As soon as we’d breached the fortress we broke off from our incapacitated group, and with the help of our flashlight explored high and low. There were secret passageways leading deep down beneath the outer wall, and spiral stairways taking us up to the top of every turret. The surrounding countryside spread away beneath the extraordinarily well preserved castle with it’s thick walls and intact vaulted chambers.
We managed to re-trace our steps to Hama with precise connections.

We had planned a pleasant stroll in the park and a leisurely breakfast before our departure the next morning, so we didn’t take the easy direct bus which left at 7am, instead we ambled down to the river. But alas, it had been somehow drained to a muddy drizzle and the gate to the park was firmly locked. As for the leisurely breakfast, we combed the streets without finding so much as a felafel or a sweet bun.
We went back to our room and packed, at least able to find a pastry near the bus stand which we tried to eat discreetly. We took a minibus back to Homs, and were then packed into the mail van going to Palmyra, 160 kilometres out into the desert.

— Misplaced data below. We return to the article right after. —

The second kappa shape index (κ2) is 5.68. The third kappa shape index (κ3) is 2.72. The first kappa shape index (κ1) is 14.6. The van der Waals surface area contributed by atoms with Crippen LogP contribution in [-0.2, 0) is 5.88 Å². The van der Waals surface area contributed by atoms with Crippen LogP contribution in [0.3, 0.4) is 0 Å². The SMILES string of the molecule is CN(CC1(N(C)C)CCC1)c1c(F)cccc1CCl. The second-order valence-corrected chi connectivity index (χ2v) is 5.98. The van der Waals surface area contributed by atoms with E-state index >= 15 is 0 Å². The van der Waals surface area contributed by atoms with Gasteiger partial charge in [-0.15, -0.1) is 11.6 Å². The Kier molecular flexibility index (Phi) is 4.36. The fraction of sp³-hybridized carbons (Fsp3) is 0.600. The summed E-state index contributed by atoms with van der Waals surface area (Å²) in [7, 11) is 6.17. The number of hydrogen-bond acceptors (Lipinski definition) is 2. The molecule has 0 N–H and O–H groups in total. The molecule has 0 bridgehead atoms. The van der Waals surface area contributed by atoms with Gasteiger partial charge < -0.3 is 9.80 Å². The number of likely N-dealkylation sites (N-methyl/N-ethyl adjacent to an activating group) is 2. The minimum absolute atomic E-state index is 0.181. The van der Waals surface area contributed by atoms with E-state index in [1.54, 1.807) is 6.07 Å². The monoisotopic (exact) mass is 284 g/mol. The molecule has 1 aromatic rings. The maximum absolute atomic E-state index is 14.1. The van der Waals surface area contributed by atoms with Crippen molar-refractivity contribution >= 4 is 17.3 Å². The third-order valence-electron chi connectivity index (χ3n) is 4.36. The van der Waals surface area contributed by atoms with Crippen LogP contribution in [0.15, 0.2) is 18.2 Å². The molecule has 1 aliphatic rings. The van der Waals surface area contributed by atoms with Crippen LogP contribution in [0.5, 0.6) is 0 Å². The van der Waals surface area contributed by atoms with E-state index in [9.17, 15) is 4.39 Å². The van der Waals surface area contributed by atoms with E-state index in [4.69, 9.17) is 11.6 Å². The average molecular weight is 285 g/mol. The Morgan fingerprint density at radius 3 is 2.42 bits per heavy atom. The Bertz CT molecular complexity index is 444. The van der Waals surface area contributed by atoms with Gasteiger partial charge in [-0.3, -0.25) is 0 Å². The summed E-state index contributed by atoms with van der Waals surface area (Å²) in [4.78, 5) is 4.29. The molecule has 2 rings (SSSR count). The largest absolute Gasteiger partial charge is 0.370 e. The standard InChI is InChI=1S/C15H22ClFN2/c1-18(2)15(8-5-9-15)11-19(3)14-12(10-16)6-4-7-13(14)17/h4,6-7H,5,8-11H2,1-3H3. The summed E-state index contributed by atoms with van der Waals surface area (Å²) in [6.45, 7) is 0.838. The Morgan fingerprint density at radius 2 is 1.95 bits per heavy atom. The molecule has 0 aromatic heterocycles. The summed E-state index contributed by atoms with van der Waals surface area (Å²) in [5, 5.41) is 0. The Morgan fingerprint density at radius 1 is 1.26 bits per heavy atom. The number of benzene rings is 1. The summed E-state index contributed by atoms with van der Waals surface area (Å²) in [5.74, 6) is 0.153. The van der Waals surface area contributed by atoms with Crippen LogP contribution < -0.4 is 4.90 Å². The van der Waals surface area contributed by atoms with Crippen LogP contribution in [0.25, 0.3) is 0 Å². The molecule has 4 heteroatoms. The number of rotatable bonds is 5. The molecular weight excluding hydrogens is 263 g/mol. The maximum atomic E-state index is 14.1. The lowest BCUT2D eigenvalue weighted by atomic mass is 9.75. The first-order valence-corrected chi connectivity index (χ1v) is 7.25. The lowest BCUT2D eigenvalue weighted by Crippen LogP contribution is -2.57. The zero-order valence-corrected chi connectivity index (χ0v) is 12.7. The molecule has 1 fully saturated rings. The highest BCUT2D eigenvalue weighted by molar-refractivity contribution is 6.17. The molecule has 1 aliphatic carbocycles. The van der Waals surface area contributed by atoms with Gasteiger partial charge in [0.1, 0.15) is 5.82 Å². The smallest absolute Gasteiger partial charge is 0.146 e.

The hardest part of the journey was getting out of the bus station which resembled a grid-locked parking lot. A brawl had also developed in front of our vehicle, but we blasted our way out, our driver gesticulating wildly all the way to Palmyra.

THE DESERT OASIS WAS THE site of the magnificent ancient city of Palmyra, it’s two thousand year old ruins set dramatically in the desert. Rows of gigantic columns and walls of stone building blocks backdropped by rose brown mountains of solid sand, and a sky above impossibly wide and blue. We roamed far and wide from early in the mornings to late in the evenings.

One day we rose at 4:30am to enjoy perfect solitude and a beautiful sunrise, the whole world coloured pastels of blue and purple. At the other end of the day, sunset was spectacular from the heights of Qalaat Ibn Maan, a moated perch haloed by pink and orange clouds.